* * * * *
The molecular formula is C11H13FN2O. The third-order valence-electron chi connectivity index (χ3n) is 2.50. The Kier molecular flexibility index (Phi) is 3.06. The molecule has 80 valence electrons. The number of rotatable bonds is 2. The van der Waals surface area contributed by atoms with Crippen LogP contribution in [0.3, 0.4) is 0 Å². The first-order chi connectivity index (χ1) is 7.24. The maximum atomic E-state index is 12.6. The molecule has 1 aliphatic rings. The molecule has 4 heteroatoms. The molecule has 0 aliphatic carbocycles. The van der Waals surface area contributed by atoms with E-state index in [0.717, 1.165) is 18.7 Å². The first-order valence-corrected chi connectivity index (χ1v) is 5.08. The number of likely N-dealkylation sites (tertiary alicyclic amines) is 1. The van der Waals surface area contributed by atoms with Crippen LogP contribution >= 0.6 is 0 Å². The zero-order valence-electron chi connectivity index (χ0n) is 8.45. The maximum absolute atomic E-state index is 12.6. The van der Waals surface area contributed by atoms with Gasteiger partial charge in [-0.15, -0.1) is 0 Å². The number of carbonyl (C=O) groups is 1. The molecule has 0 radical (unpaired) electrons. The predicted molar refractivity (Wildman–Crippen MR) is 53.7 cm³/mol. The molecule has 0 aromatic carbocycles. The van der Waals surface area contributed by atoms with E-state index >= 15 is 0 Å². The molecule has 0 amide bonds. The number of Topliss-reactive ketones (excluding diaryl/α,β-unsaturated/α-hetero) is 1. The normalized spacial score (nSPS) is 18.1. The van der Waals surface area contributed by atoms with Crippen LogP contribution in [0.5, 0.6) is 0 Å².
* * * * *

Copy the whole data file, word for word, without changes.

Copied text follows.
The molecular formula is C11H13FN2O. The third-order valence-electron chi connectivity index (χ3n) is 2.50. The Kier molecular flexibility index (Phi) is 3.06. The molecule has 80 valence electrons. The number of rotatable bonds is 2. The van der Waals surface area contributed by atoms with Crippen LogP contribution in [0.3, 0.4) is 0 Å². The first-order chi connectivity index (χ1) is 7.24. The maximum atomic E-state index is 12.6. The molecule has 1 aliphatic rings. The molecule has 4 heteroatoms. The molecule has 0 aliphatic carbocycles. The van der Waals surface area contributed by atoms with E-state index in [0.717, 1.165) is 18.7 Å². The first-order valence-corrected chi connectivity index (χ1v) is 5.08. The number of likely N-dealkylation sites (tertiary alicyclic amines) is 1. The van der Waals surface area contributed by atoms with Crippen LogP contribution >= 0.6 is 0 Å². The zero-order valence-electron chi connectivity index (χ0n) is 8.45. The maximum absolute atomic E-state index is 12.6. The van der Waals surface area contributed by atoms with Gasteiger partial charge in [-0.15, -0.1) is 0 Å². The number of carbonyl (C=O) groups is 1. The molecule has 0 radical (unpaired) electrons. The predicted molar refractivity (Wildman–Crippen MR) is 53.7 cm³/mol. The molecule has 0 aromatic carbocycles. The van der Waals surface area contributed by atoms with E-state index >= 15 is 0 Å². The molecule has 0 amide bonds. The number of Topliss-reactive ketones (excluding diaryl/α,β-unsaturated/α-hetero) is 1. The normalized spacial score (nSPS) is 18.1. The van der Waals surface area contributed by atoms with Crippen LogP contribution in [0.5, 0.6) is 0 Å².